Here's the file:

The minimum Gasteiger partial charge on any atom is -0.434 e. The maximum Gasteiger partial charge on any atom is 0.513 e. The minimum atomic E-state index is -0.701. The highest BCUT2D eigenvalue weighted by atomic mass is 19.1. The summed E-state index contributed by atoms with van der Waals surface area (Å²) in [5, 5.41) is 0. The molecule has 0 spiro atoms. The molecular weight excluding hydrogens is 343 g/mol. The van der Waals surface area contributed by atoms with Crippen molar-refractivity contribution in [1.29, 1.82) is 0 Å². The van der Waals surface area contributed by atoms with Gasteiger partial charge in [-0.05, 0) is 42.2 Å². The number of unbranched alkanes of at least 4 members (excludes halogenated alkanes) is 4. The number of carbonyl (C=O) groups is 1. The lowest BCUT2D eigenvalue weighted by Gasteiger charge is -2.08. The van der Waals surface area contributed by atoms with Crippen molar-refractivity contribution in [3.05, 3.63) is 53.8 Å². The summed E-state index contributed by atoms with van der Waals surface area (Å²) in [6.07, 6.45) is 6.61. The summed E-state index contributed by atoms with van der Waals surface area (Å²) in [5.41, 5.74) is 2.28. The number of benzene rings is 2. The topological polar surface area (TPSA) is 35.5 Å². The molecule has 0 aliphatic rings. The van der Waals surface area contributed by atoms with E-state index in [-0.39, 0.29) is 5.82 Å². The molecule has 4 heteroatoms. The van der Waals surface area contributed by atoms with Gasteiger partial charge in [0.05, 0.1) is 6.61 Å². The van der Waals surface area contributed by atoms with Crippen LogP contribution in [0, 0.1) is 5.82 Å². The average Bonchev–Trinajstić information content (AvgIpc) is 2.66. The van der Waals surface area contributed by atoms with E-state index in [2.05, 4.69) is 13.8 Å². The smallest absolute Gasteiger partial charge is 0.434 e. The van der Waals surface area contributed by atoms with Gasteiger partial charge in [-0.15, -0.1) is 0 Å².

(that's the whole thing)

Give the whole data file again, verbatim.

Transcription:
The minimum Gasteiger partial charge on any atom is -0.434 e. The maximum Gasteiger partial charge on any atom is 0.513 e. The minimum atomic E-state index is -0.701. The highest BCUT2D eigenvalue weighted by atomic mass is 19.1. The summed E-state index contributed by atoms with van der Waals surface area (Å²) in [5, 5.41) is 0. The molecule has 0 spiro atoms. The molecular weight excluding hydrogens is 343 g/mol. The van der Waals surface area contributed by atoms with Crippen molar-refractivity contribution in [1.29, 1.82) is 0 Å². The van der Waals surface area contributed by atoms with Gasteiger partial charge in [-0.05, 0) is 42.2 Å². The number of unbranched alkanes of at least 4 members (excludes halogenated alkanes) is 4. The number of carbonyl (C=O) groups is 1. The lowest BCUT2D eigenvalue weighted by Gasteiger charge is -2.08. The van der Waals surface area contributed by atoms with Crippen molar-refractivity contribution in [3.05, 3.63) is 53.8 Å². The summed E-state index contributed by atoms with van der Waals surface area (Å²) in [6.07, 6.45) is 6.61. The summed E-state index contributed by atoms with van der Waals surface area (Å²) in [5.41, 5.74) is 2.28. The number of benzene rings is 2. The topological polar surface area (TPSA) is 35.5 Å². The molecule has 0 aliphatic rings. The van der Waals surface area contributed by atoms with E-state index in [-0.39, 0.29) is 5.82 Å². The molecule has 4 heteroatoms. The van der Waals surface area contributed by atoms with Gasteiger partial charge in [0.05, 0.1) is 6.61 Å². The van der Waals surface area contributed by atoms with Crippen LogP contribution in [0, 0.1) is 5.82 Å². The average Bonchev–Trinajstić information content (AvgIpc) is 2.66. The van der Waals surface area contributed by atoms with E-state index in [2.05, 4.69) is 13.8 Å². The smallest absolute Gasteiger partial charge is 0.434 e. The van der Waals surface area contributed by atoms with Gasteiger partial charge in [-0.15, -0.1) is 0 Å².